Give me something useful! Give me something that comes from YOUR brain and tells me why I should trust YOU over google!

If you’re newer in biz and thinking, Britney that’s cool and all, but I don’t HAVE my own process yet. I’m doing nutrition guidance the way I learned in school and following their proven formula. What am I supposed to do?

You know what? Your brain still has insight. Since I don’t know enough about nutrition to give a concrete example, let’s use the Pinterest tale here.

If you really feel you have nothing new to offer because there are only a few ways to do Pinterest well, then tell us why.

Go ahead, post three things you need to do to tune up your Pinterest profile–and tell me WHY each of those things is important. If possible, give a case study of a client here.

If you’re going to google stats and put them together as a report, go the extra mile and google stats from multiple different sources and tell us why those stats matter.

I did this on my sales page for Social Post Formulas. I have a graph with 5 or 6 stats from various different sources ranging from Time magazine to Hubspot. Did I cherry-pick stats that support my cause? Of course.

It’s a sales page, but if I were going to use those same stats to put a freebie together to introduce DIY social media managers (i.e. entrepreneurs who can’t afford a social media manager yet), I’d explain why each of those stats is relevant.

Separating your lead magent from the masses

And then this is key: if you’re putting a list together or doing a report like I’ve mentioned, add in a simple tool at the end. It could be simple spreadsheet-like grid for tracking habits you’re trying to encourage. It could be a Pinterest post tracker for repins and followers.

Give the downloader a reason to keep your freebie around!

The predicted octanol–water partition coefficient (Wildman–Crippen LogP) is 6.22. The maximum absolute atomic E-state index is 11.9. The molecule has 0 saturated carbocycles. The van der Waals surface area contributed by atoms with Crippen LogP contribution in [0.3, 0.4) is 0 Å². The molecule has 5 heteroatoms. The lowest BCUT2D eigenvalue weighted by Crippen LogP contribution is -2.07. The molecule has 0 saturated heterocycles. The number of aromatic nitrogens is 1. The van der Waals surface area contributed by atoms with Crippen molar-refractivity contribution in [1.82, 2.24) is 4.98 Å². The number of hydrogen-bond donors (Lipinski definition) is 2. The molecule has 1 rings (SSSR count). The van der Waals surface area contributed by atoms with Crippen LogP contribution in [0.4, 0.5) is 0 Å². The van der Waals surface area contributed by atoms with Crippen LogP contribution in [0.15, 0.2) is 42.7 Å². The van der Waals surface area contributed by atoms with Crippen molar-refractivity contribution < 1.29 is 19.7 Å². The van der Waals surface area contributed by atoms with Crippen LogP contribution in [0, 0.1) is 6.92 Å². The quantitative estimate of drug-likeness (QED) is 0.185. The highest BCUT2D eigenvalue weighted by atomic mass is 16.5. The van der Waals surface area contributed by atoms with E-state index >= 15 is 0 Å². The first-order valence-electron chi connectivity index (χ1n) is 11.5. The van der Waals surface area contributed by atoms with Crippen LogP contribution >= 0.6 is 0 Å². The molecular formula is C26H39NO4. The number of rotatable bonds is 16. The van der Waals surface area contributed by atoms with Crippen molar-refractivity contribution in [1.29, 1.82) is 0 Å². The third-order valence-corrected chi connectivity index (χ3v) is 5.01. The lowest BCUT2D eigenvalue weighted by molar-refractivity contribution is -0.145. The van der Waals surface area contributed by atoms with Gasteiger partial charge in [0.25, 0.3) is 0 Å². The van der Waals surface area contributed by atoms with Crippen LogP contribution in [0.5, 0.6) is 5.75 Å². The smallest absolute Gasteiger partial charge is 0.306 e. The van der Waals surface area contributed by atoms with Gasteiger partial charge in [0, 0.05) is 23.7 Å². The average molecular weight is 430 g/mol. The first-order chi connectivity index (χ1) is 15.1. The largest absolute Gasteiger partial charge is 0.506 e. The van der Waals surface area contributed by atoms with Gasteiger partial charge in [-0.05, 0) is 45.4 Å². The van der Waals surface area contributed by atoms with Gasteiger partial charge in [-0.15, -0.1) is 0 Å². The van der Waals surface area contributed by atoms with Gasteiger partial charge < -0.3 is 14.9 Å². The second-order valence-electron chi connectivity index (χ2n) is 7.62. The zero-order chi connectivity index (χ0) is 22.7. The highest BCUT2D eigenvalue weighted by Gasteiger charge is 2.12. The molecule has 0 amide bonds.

Ash Ambirge of The Middle Finger Project used to offer a brilliant freebie. It’s a 30-day email series teaching freelancers how to leave behind the trade time for money way of working.

  • It’s brilliant because it’s divided up into a few categories like why it matters to stop charging hourly, how to package, and how to market.
  • It’s brilliant because each email gives you a bite-sized task to accomplish.
  • And even if you don’t have time to implement it all on the daily, you’ll keep the emails around to reference.

THAT’s how you create top of mind marketing.

Another freebie I love? Any google sheet I have to use regularly. I’ve got some of these for tacking hashtags on Instagram, tracking FB ad spend, tracking my own social media post effectiveness. Again, top of mind.

I don’t download many freebies anymore. They’re just too disappointing. But the ones I remember and like are always ones that leave me thinking I would have happily paid for them – often upwards of $50.

If you look at your freebie and can’t honestly say you’d charge at least $50 for it, you may as well not have one at all. You are damaging your KLT factor if it’s a half-hearted attempt “just to get it out there.”

You don’t want your audience thinking you’ll be half-hearted in your work together, do you?

Start creating top-of-mind marketing with a freebie that doesn’t suck so that your future client’s first interaction with your business BUILDS up your know, like and trust factor.